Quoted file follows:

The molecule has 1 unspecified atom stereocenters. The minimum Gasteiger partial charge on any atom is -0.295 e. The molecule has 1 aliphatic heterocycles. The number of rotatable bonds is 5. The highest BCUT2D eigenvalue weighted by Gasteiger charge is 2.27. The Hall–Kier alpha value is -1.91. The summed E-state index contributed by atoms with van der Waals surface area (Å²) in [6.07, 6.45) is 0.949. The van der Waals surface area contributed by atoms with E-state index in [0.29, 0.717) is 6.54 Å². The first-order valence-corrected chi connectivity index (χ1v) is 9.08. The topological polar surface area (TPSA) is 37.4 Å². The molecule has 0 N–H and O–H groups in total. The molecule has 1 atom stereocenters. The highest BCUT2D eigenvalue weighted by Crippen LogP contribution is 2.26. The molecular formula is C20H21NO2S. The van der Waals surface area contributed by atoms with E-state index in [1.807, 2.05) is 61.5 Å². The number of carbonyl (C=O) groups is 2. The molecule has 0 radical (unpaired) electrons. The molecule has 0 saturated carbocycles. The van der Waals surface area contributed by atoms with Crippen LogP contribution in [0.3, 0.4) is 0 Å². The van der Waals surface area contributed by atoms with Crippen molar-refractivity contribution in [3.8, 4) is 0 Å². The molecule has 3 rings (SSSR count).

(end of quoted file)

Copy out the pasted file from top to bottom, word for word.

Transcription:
The molecule has 1 unspecified atom stereocenters. The minimum Gasteiger partial charge on any atom is -0.295 e. The molecule has 1 aliphatic heterocycles. The number of rotatable bonds is 5. The highest BCUT2D eigenvalue weighted by Gasteiger charge is 2.27. The Hall–Kier alpha value is -1.91. The summed E-state index contributed by atoms with van der Waals surface area (Å²) in [6.07, 6.45) is 0.949. The van der Waals surface area contributed by atoms with E-state index in [0.29, 0.717) is 6.54 Å². The first-order valence-corrected chi connectivity index (χ1v) is 9.08. The topological polar surface area (TPSA) is 37.4 Å². The molecule has 0 N–H and O–H groups in total. The molecule has 1 atom stereocenters. The highest BCUT2D eigenvalue weighted by Crippen LogP contribution is 2.26. The molecular formula is C20H21NO2S. The van der Waals surface area contributed by atoms with E-state index in [1.807, 2.05) is 61.5 Å². The number of carbonyl (C=O) groups is 2. The molecule has 0 radical (unpaired) electrons. The molecule has 0 saturated carbocycles. The van der Waals surface area contributed by atoms with Crippen LogP contribution in [0.3, 0.4) is 0 Å². The van der Waals surface area contributed by atoms with Crippen molar-refractivity contribution in [3.8, 4) is 0 Å². The molecule has 3 rings (SSSR count).